One can see this again in the way we speak with each other and build up mutual understandings. One can observe this from generation to generation. In particular, if world history accelerates greatly, as it has done in the last decade, one nevertheless witnesses how new language arises for the occasion. New language here certainly does not mean a totally new language, nor at the same time changing the expressions we have for the same thing. With new aspects, with new goals, a new speaking is worked out and born. A new language brings disturbances in our understanding of things, but at the same time in the communicative event one can overcome the disturbance. At least that is the ideal goal of all communication. Under certain conditions this may prove to be unachievable, of course. One of such conditions is the pathological breakdown of interhuman understandings which characterizes the fact of neurosis. And the question arises as to whether social life as a whole does not in the communicative process itself serve to maintain and spread a “false consciousness.” At least this is the thesis put forward by advocates of the critique of ideology, namely that the contradiction in social interests makes the communicative event practically impossible, just as is the case in mental illness. But just as the therapy in this case consists precisely in reconnecting the patient with the common set of understandings in the society, so also it is the claim of the critique of ideology that it seeks to correct the false social consciousness and by doing so establish a right agreement in understanding. Special cases of a deeply disturbed agreement in understanding with society may make necessary a reconstruction of the social understandings, based on an explicit knowledge of the nature of the disturbance of them. But this point again confirms the constitutive function of agreement in understanding as such.
Moreover, it is self-evident that language leads its tension-filled life in a certain antagonism between conventionality and revolutionary awakening. We all experienced our first linguistic training when we came to school. There everything that had seemed right to our healthy linguistic fantasy was no longer permitted. The same thing happened with our instruction in drawing, which very often led to a child losing all enjoyment of drawing. In reality one can say that the school is largely an institution for bringing about social conformity. It is only an institution among others, of course. I don’t want to be misunderstood as making a complaint against the schools that they should be otherwise. Rather, I think this is society, this is the way society works, always teaching us standards and bringing about conformity. This does not at all mean that education in our society is merely a process of repression and education in language an instrument of such repression. But language continues to live on in spite of all such conformism. New linguistic structures and ways of expression arise from the changes in our lives and our experience. The antagonism we spoke of before lives on, an antagonism that maintains language as something we have in common and that nevertheless is always generating new impulses toward the transformation of what we have in common.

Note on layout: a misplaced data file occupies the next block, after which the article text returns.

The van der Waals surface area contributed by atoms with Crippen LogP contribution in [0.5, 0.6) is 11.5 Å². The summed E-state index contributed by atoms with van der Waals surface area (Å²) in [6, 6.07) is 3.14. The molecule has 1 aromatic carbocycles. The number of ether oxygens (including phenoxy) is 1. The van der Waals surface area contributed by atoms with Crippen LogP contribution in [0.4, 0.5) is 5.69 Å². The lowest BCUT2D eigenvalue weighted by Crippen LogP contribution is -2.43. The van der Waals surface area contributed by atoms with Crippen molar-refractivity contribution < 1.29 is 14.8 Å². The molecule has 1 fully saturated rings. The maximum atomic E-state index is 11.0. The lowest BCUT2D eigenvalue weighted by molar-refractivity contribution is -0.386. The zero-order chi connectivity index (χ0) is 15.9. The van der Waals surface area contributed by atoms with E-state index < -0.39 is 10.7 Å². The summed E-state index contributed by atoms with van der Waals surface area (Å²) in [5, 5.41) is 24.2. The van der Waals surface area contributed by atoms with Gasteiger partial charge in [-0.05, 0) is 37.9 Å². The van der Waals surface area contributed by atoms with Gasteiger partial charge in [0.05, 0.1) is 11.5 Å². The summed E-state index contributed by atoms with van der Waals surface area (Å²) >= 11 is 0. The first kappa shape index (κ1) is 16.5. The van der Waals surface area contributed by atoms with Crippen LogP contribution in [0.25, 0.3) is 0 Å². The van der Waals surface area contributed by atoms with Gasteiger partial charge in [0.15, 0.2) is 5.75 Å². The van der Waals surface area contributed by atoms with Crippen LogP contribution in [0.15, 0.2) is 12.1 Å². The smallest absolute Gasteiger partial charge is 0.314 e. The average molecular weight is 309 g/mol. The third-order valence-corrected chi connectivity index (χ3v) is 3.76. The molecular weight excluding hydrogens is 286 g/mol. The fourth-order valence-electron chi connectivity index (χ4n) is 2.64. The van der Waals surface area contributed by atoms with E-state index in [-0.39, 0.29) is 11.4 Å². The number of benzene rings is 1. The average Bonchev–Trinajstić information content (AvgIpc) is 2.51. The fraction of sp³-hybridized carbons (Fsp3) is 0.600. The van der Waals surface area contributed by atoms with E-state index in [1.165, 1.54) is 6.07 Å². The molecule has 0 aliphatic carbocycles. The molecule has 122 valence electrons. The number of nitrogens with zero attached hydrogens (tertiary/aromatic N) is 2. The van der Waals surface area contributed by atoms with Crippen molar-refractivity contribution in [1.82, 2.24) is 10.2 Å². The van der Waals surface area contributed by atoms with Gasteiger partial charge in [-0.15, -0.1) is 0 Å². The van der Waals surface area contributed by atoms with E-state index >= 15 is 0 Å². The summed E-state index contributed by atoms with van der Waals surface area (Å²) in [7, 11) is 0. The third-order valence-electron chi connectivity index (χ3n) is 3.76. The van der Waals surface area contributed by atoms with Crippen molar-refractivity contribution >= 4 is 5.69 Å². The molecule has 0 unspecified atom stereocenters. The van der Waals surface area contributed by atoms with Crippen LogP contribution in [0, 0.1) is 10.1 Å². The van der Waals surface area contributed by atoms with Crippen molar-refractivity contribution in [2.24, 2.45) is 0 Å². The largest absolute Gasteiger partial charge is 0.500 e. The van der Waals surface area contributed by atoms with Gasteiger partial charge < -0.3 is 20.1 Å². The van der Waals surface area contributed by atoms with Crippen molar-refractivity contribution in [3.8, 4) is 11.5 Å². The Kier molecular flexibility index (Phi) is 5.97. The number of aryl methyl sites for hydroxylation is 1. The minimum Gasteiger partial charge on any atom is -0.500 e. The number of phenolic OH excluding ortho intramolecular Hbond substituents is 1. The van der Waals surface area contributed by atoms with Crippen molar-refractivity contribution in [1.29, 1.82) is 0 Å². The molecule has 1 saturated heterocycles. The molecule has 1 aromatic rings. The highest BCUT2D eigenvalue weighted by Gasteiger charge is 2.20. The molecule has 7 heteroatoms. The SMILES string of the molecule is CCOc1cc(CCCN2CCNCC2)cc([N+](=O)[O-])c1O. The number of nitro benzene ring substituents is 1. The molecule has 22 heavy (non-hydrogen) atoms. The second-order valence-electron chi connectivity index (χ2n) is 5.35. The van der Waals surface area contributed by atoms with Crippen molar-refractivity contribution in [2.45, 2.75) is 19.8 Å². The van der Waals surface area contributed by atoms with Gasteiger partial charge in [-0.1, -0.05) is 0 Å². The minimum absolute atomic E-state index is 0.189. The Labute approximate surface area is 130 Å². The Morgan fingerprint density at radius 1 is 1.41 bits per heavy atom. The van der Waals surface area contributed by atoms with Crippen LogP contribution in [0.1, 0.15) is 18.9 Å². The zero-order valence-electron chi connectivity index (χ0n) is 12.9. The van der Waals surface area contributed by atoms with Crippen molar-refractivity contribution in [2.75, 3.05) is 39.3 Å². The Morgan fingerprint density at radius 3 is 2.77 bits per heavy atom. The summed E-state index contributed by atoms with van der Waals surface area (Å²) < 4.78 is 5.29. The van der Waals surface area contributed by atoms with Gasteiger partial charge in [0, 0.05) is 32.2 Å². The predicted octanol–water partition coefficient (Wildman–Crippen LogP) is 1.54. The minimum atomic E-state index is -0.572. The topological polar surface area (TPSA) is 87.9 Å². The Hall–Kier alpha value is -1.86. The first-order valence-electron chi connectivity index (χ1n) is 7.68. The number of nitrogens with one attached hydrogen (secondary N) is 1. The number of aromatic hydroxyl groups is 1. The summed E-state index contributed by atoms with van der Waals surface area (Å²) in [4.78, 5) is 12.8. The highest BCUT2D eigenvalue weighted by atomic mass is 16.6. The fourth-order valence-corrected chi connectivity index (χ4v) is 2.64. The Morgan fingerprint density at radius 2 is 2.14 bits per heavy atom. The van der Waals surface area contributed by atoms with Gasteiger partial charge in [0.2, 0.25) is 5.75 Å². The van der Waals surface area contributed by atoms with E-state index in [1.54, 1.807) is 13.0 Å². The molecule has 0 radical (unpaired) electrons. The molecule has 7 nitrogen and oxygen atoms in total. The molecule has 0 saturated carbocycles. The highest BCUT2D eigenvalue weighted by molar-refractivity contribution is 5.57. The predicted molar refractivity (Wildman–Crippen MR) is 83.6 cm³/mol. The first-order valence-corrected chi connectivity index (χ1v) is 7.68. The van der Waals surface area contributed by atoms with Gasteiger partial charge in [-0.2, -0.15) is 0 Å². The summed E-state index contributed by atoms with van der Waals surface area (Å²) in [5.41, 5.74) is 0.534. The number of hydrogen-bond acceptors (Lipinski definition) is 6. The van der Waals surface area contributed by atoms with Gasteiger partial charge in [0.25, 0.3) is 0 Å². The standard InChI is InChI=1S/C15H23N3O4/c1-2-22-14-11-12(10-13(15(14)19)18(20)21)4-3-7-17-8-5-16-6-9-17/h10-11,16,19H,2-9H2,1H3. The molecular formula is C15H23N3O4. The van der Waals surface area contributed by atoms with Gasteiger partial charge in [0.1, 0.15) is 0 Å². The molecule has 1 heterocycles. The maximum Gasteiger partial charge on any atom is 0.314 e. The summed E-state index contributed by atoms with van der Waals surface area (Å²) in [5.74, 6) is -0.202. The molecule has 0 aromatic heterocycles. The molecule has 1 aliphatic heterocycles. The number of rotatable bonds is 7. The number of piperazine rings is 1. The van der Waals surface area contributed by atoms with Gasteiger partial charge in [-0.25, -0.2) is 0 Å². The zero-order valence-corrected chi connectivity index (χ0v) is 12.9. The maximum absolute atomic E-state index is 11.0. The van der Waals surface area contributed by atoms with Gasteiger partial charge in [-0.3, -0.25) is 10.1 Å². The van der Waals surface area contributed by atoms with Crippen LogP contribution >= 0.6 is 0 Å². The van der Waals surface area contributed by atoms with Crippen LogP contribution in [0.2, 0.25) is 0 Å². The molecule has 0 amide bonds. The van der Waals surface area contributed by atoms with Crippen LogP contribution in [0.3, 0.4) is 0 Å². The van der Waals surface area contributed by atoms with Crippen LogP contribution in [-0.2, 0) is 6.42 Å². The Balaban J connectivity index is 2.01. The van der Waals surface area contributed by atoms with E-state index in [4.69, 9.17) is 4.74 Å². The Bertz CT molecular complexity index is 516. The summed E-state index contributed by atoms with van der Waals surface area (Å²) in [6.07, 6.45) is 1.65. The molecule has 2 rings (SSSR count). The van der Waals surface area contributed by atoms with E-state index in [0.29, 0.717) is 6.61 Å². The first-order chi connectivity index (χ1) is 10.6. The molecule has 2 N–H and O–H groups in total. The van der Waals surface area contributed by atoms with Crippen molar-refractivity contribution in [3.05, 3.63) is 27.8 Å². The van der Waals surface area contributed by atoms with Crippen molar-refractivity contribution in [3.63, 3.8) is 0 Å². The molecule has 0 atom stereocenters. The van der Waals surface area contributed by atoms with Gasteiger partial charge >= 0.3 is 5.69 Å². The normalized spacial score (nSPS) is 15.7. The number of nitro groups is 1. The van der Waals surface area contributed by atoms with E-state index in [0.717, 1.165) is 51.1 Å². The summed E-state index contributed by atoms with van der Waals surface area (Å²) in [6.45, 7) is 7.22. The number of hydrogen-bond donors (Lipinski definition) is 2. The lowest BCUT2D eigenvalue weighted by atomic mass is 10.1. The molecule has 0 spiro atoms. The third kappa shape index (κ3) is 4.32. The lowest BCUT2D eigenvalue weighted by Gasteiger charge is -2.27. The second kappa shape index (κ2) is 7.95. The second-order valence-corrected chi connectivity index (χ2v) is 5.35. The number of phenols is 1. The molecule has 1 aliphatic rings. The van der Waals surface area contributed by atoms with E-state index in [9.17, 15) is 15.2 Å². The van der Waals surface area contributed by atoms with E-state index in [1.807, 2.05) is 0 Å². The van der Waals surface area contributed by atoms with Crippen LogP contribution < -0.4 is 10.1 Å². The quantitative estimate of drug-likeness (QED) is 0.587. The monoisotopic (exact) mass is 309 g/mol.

The question arises, then, as to whether this relationship between the natural tendency of society to conformity and the explosive powers connected with critical insight has not in our highly industrialized technical civilization undergone a qualitative change. There have always been subtle unnoticed changes in the life and usage of language; certain slogans and catchwords come into vogue and then die out. The decline that was taking place in especially critical times could be observed by tracing the changes in language, as Thucydides did in his famous description of the terrible consequences of the plague in beleaguered Athens. But perhaps in our present circumstances we are confronted with something qualitatively new and different that was never here before. What I have in mind is the purposeful regulation and control of language today. This is a fact that seems to have been brought about by our technical civilization. For what we call the regulation and control of language today is no longer the unintentional control by the schoolteacher or the general control exercised by public opinion, but is a consciously wielded instrument of politics. Language is now able, by means of a centrally steered communication system, to put matters in a certain suggestive light, such that the regulation of language is prescribed in advance, so to speak, to follow technological paths. A contemporary example of this, in which we just now again find ourselves in the grip of a transformation in language, is the designation of the other half of Germany as the DDR [Deutsche Demokratische Republik]. As we well know, this term was for decades scorned by official regulation of our language, and nobody could overlook the fact that the term they recommended to replace it, namely “middle Germany,” had a sharply political accent. Here the focus of attention was only on a process [Vorgang], quite apart from any content being referenced. The technical form of shaping public opinion today gives the centrally controlled regulation of language an influence that is disabling the natural conforming powers operative in language within society. This is one of the problems we face today: how to harmonize the central control of opinion formation in the political realm with the demands that reason also makes to help determine the life of the society on the basis of free insight and critical judgment.